For me, it's a unique experience, and I love it. 

"I don't have all that many years"/ Jonathan Franzen

Saturday, October 10, 2015

The Question that worries Svetlana Alexievich

Both on scene or when I am writing I wish to have a feeling of talking to nearest friends. I wish to tell them what I realised in this life. I never accept the role of a judge, I am not a cool chronicler. My heart is always there. The question that worries me is how long we can walk this road of horror, how much a human being can bear. That's why the poetics of tragedy are important for me. It is important when somebody says that he or she has read such horrible books and feels better, that a reader got tears and these were purifying tears. You should have all this things in mind and not just overwhelm people with horror.

Friday, October 9, 2015

Recommended reading:Interview George Saunders and Ben Marcus

Ben Marcus
When I read Deborah Eisenberg, then Rachel B. Glaser, then Yiyun Li, then Lydia Davis, these writers seem apprenticed on entirely separate planets, with unique machinery, operating according to deeply individual private missions. And, honestly, that’s what I love about short stories, how artistically pliant they are, and how much room there still seems to be to make something distinct and – can we still say this word? – original.
George Saunders
I’ve been thinking lately that the literary world seems, to my taste, to be trending toward a model of art that is too far skewed toward the analytic and the reductive, and I loved the way that your intro refused to give into that – was articulate and precise about the need to respect mystery. And also because, as the semester looms, I find myself again wondering what the relation is between all of the discussing and pontificating I’m about to start doing in class, and the wonderful summer I’ve just had, which was all just me working, in the most intuitive and silent way possible.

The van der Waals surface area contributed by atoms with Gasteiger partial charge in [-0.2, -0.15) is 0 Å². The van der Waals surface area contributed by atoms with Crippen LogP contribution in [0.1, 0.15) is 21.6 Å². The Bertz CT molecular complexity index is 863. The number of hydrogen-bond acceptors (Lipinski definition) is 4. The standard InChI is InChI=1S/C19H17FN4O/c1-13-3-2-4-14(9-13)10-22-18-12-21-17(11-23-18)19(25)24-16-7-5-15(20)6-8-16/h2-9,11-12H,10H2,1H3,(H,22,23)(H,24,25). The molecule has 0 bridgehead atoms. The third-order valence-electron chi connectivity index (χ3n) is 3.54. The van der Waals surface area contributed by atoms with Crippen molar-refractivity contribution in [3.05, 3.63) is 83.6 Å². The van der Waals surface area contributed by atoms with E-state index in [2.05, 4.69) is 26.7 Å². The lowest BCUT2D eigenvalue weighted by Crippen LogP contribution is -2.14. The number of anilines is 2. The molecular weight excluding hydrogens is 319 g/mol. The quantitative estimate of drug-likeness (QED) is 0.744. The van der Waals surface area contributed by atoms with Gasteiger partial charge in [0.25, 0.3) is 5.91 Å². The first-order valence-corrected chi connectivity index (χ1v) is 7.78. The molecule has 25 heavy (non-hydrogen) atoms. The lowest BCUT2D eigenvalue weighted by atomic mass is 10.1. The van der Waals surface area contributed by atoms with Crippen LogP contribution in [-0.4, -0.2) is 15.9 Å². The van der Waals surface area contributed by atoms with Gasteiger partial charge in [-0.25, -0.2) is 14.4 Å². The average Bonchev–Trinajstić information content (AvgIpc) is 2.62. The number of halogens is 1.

Thursday, October 8, 2015

The Nobel Prize in Literature 2015 goes to Svetlana Alexievich

Congratulations, Svetlana!

Svetlana Alexievich is the first non-fiction author to win the Nobel Prize in Literature. 

She is basically an investigative journalist, but invents a new genre where journalism elevates to literature without any active effort from the writer. She practically does not write anything off her head. She simply gets her real-life characters  - mostly victims of man-made catastrophes -to share their horrifying experiences in their authentic voices. Her role as a writer is to transcribe them accurately without altering anything in the text.

Read her Voices from Chernobyl.

Wednesday, October 7, 2015

Nobel Prize in Literature 2015: Tomorrow is the day

Stevlana Alexivich is down to 3/1 at Ladbrokes.  But I doubt she's going to win it. But if she wins, she would be the first non-fiction writer to ever win it. 

Jon Fosse is stuck at 10/1. I don't see him winning.

Ngugi at 6/1. This is the last year for Ngugi. 

Murakami, though at 6/1, has no chance.

Two big moves by Don DeLillo (from 50 to 20) and Nuruddin Farah( from 50 to 20).

I see a new name - both at Ladbrokes and Nicerodds --Maryse Conde. I don't know about her. Who is she?

I'm hoping for a news leak to happen at the last moment. Like last year when Patrick Modiano's name figured in the list all of a sudden.

Will it also be a surprise winner this year?

Monday, October 5, 2015

Nobel Prize in literature 2015 to be announced on Oct 8

The Swedish Academy will announce this year’s Nobel Laureate in literature at 1 p.m. on Thursday, October 8 in the Grand Hall in the Exchange.

With just three days away, is there any buzz/excitement around the Nobel Prize? Where is that speculation stuff and the fun that accompanies it?  Interest in the Nobel Prize seems to have dwindled in this digital age where literature is categorized as entertainment which it is really not.

You see the same contenders this year also: Stevlana Alexivitj, Haruki Murakami, Ngugi Wa Thiong'o, Philip Roth, Adunis...

For the first time in many years, I'm not rooting for anybody.

Ngugi Wa Thiong'o  seems to be the most deserving candidate this year. Black Africa has not had a Nobel Laureate since Wole Soyinka who received it about thirty years ago.

 Ladbrokes has just moved him from 7 to 6.








Thursday, October 1, 2015